This article is about GIVING AWAY ICE CREAM, and how it can happen -- what are the warning signals? Giving away ice cream is a depressing phase of business. I will condense the years, and try to make this sad history short.
In 1979 the huge continental cattle breeds had been imported from Europe -- their calving problems were plaguing the USA ranch industry. To help fix this problem over 1000 Texas Longhorn bulls were sold per year by Dickinson Cattle Co, to provide calving ease and save the lives of precious first calf heifers, then the gravy train slowly ended. In the early eighties sales dropped like a fat man at a motel pool. An imported French breed called Salers was capturing the easy-calving-bull business and produced a larger finished steer with not a lot of calving problems.
This just wasn't by accident. Some very progressive cattlemen went to France and bought the very best of the Salers breed. Roy Moore of Idaho and Phil Tetrault of Calgary trudged the mountains and caves of France hunting the very best of the best Salers. At great cost to these foresighted importers, Salers were brought to Canada and then to the USA and other countries.
Every livestock breed that excels has one or more
brilliant promoters. The Salers breed had many. If a breed
doesn't have any great promotion leaders, regardless of
the breed's merit, they always wilt away, die, or slowly
ride into the sunset.
The French knew it was a competitive world market. They
knew Italian, German and other French breeds had already
hit the USA market. The French cattlemen worked to send
their very superior performing, easy calving genetics to
the USA. Fortunes were invested selecting and importing
the best. This was going to be very good for a lot of
Roy Moore entered Salers steers in the largest carcass contest in the nation,Â the Denver National Western, and hands-down won the carcass contest year after year. Salers had huge rib-eyes, excellent marbling and thin back fat. They were almost unbeatable for carcass quality. Salers values were without question.
At one time Roy Moore owned the famous Salers sire "Jet" and took him on tour to every major cattle event in North America. He was selling semen so fast he developed a mobile semen collection program in order to never miss a collection day while Jet was traveling. Some Salers sires were selling even superior to Jet. There were professional promoters who were getting the Salers story told. The breed was multiplying rapidly. All the right marketing and exposure things were being done -- the right bases were being touched.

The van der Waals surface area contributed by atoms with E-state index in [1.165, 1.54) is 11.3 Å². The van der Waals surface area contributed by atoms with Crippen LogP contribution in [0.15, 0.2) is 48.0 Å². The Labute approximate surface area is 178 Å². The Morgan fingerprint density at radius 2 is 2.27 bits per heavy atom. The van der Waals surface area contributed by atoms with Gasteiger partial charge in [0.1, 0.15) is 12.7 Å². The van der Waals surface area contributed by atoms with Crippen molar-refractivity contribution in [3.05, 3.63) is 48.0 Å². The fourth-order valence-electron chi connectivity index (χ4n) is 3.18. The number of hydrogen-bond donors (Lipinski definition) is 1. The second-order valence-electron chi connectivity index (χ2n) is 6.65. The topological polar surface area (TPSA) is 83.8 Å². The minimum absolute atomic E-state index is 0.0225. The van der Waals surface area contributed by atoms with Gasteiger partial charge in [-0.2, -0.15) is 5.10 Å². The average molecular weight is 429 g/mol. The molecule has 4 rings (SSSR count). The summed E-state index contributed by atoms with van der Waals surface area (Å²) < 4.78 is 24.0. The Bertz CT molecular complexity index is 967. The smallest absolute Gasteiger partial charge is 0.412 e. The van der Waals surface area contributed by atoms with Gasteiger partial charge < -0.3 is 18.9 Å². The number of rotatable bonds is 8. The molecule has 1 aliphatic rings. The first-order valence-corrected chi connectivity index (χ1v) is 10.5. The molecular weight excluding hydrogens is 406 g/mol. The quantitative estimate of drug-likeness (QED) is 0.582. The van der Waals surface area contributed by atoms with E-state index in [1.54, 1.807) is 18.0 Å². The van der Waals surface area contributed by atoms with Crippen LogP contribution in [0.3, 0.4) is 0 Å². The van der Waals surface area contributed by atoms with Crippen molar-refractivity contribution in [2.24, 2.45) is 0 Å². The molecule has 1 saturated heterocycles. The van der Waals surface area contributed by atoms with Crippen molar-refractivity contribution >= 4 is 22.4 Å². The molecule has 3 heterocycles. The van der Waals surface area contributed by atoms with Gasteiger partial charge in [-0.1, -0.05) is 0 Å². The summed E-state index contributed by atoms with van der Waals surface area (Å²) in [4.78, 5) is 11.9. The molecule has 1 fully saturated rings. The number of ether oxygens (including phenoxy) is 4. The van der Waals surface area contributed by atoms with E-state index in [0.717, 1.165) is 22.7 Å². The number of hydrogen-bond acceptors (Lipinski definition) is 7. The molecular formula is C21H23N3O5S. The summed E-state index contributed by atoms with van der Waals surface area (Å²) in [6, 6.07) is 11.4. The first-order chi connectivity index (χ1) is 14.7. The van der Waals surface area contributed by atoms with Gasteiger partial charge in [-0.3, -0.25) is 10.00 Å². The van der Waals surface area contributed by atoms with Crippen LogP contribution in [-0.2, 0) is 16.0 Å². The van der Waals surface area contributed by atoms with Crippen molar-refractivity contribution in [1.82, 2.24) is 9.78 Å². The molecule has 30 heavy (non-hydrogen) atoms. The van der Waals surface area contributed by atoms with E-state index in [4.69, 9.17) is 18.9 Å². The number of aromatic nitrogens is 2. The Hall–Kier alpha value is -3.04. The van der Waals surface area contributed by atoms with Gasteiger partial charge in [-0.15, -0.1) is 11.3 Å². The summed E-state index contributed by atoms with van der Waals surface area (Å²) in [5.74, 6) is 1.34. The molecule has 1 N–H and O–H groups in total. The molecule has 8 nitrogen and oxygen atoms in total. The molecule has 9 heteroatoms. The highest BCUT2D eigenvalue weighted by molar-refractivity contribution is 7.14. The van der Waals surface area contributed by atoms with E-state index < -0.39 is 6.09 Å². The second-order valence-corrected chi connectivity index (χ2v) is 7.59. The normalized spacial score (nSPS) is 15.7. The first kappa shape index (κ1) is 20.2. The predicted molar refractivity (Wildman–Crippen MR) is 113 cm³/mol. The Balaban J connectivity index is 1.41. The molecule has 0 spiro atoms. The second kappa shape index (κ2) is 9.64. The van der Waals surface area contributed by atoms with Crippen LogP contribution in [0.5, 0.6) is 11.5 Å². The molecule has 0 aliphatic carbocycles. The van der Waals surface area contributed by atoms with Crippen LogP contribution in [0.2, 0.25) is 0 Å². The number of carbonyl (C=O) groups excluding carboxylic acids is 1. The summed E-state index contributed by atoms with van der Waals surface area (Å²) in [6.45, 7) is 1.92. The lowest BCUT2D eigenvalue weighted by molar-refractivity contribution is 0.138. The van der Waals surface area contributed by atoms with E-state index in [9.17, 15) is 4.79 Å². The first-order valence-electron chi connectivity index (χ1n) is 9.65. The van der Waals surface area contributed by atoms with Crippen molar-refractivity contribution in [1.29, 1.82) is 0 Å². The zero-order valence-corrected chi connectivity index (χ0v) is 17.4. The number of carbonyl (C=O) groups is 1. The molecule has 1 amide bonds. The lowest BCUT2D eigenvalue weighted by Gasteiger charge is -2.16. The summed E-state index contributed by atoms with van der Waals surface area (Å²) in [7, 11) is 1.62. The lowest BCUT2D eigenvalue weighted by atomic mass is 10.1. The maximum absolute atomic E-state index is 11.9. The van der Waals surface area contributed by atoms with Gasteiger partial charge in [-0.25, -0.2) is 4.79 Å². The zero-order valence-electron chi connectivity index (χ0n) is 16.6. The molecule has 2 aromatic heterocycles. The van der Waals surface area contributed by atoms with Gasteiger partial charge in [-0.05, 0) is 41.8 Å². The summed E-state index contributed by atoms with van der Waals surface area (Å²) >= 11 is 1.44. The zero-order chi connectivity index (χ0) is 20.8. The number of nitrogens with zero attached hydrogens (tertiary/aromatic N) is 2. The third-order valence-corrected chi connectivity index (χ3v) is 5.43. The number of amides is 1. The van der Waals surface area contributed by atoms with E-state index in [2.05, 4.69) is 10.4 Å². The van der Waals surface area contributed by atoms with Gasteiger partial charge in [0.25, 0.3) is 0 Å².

The great bulls were syndicated between $100,000 and
$200,000. Several were selling over $100,000 in semen per
L. F. McCullum, CEO of Conoco owned Scattered Oaks Ranch
near Houston. He was one of the first Salers importers.
McCullum learned world famous cattle-scientist Professor
Jan Bonsma of Pretoria, South Africa wasÂ a fan of Salers.
Bonsma believed Salers would add quality to most breeds of
world cattle. McCullum flew the elderly professor to
Houston and staged a major cattle educational program
extolling the many Salers virtues. Attendance was
international. Then they had a Salers production sale
which went very well.
Early on, when it was obvious that Salers were meeting the demands for high value cattle Dickinson Cattle Co went into the Salers business. It was easy to figure out. Here is what I did:
1) The most sought after Salers were the original
imported cows. I went to Canada, McCullums, and leading